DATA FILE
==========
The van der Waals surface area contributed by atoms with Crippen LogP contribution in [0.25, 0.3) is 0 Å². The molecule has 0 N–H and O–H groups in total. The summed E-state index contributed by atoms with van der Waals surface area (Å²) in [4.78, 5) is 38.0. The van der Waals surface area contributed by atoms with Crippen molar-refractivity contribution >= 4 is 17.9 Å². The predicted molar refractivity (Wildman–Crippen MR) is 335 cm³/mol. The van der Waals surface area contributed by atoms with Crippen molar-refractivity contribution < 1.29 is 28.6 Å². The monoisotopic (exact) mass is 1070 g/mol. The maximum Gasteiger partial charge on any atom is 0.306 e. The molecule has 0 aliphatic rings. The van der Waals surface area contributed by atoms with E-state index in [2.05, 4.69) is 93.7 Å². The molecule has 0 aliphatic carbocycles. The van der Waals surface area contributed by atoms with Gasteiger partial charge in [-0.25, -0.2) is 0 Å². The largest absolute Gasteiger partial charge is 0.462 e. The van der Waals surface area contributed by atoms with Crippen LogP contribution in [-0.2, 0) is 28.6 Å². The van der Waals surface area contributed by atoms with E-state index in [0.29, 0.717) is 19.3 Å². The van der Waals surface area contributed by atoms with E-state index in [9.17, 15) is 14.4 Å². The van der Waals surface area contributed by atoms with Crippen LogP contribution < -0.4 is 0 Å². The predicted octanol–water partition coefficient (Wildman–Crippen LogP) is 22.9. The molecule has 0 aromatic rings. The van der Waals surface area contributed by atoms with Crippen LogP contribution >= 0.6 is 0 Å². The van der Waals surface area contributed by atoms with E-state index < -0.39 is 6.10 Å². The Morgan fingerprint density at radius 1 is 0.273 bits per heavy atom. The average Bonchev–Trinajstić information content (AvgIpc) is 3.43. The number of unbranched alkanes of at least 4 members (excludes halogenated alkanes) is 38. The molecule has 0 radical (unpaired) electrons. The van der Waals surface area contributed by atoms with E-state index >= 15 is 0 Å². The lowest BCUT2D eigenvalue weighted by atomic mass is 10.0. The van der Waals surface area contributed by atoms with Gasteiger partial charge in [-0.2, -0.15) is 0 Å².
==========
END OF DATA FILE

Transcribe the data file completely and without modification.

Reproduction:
The van der Waals surface area contributed by atoms with Crippen LogP contribution in [0.25, 0.3) is 0 Å². The molecule has 0 N–H and O–H groups in total. The summed E-state index contributed by atoms with van der Waals surface area (Å²) in [4.78, 5) is 38.0. The van der Waals surface area contributed by atoms with Crippen molar-refractivity contribution >= 4 is 17.9 Å². The predicted molar refractivity (Wildman–Crippen MR) is 335 cm³/mol. The van der Waals surface area contributed by atoms with Crippen molar-refractivity contribution < 1.29 is 28.6 Å². The monoisotopic (exact) mass is 1070 g/mol. The maximum Gasteiger partial charge on any atom is 0.306 e. The molecule has 0 aliphatic rings. The van der Waals surface area contributed by atoms with E-state index in [2.05, 4.69) is 93.7 Å². The molecule has 0 aliphatic carbocycles. The van der Waals surface area contributed by atoms with Gasteiger partial charge in [-0.25, -0.2) is 0 Å². The largest absolute Gasteiger partial charge is 0.462 e. The van der Waals surface area contributed by atoms with Crippen LogP contribution in [-0.2, 0) is 28.6 Å². The van der Waals surface area contributed by atoms with E-state index in [0.29, 0.717) is 19.3 Å². The van der Waals surface area contributed by atoms with E-state index in [9.17, 15) is 14.4 Å². The van der Waals surface area contributed by atoms with Crippen LogP contribution < -0.4 is 0 Å². The predicted octanol–water partition coefficient (Wildman–Crippen LogP) is 22.9. The molecule has 0 aromatic rings. The van der Waals surface area contributed by atoms with Crippen LogP contribution >= 0.6 is 0 Å². The van der Waals surface area contributed by atoms with E-state index < -0.39 is 6.10 Å². The Morgan fingerprint density at radius 1 is 0.273 bits per heavy atom. The average Bonchev–Trinajstić information content (AvgIpc) is 3.43. The number of unbranched alkanes of at least 4 members (excludes halogenated alkanes) is 38. The molecule has 0 radical (unpaired) electrons. The van der Waals surface area contributed by atoms with E-state index >= 15 is 0 Å². The lowest BCUT2D eigenvalue weighted by atomic mass is 10.0. The van der Waals surface area contributed by atoms with Gasteiger partial charge in [-0.2, -0.15) is 0 Å².